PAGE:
[[Image:Diabloceratops skull side2.jpg|thumb|left|Sketch of the side view of the skull. Diabloceratops eatoni is a recently discovered species of extinct herbivorous dinosaur in the infraorder ceratopsia that lived during the Campanian stage of the Late Cretaceous epoch. Its fossils were discovered in the Wahweap Formation of Southern Utah.
Etymology[edit | edit source]
The genus name combines the Spanish word Diablo, meaning "devil", a reference to the horns on the neck shield, with the Latinised Greek word ceratops, meaning "horned face", a usual element in ceratopsian names. The specific name honours Jeffrey Eaton, a paleontologist at Weber State University and long time friend of the lead author Jim Kirkland. Eaton had a big role in establishing the Grand Staircase-Escalante National Monument where the specimen was found. The type species, Diabloceratops eatoni, was named and described in 2010 by James Ian Kirkland and Donald DeBlieux.
Discovery and occurrence[edit | edit source]
Description[edit | edit source]
Diabloceratops was built like a centrosaurine ceratopsian, whose parietosquamosal frill contained a pair of elongated, slightly curved spikes extending from the top of the parietal . It is more closely related to Einiosaurus and Styracosaurus (also centrosaurines) than it is to Chasmosaurus, Pentaceratops, or Triceratops (chasmosaurine ceratopsians).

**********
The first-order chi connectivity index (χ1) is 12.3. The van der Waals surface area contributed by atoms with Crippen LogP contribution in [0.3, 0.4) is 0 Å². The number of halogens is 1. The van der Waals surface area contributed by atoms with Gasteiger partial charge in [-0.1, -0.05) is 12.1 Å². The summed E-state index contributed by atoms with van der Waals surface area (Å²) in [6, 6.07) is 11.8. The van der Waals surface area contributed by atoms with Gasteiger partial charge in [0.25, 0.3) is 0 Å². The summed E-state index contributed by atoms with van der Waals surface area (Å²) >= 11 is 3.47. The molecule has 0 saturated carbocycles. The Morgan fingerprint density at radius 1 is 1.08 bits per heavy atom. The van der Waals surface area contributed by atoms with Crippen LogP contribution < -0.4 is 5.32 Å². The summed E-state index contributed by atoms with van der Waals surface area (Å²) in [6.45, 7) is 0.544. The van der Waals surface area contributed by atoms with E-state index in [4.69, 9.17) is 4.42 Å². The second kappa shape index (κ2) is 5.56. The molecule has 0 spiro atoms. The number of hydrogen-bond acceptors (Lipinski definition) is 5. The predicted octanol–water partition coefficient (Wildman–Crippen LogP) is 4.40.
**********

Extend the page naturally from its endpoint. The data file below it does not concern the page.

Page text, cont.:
Upon the frill it also had a pair of very long spikes as in Einiosaurus and Styracosaurus. It being one of the earliest centrosaurine ceratopsids, Kirkland noted a character Diabloceratops shared with the more "primitive" protoceratopsid forms. Both possess an accessory opening in the skull that would become much reduced or disappear in later, more advanced ceratopsids. Kirkland saw this as an indication that the earlier species were not together included in some single natural group but instead presented a gradual sequence of ever more derived forms, increasingly closer related to the Ceratopsidae.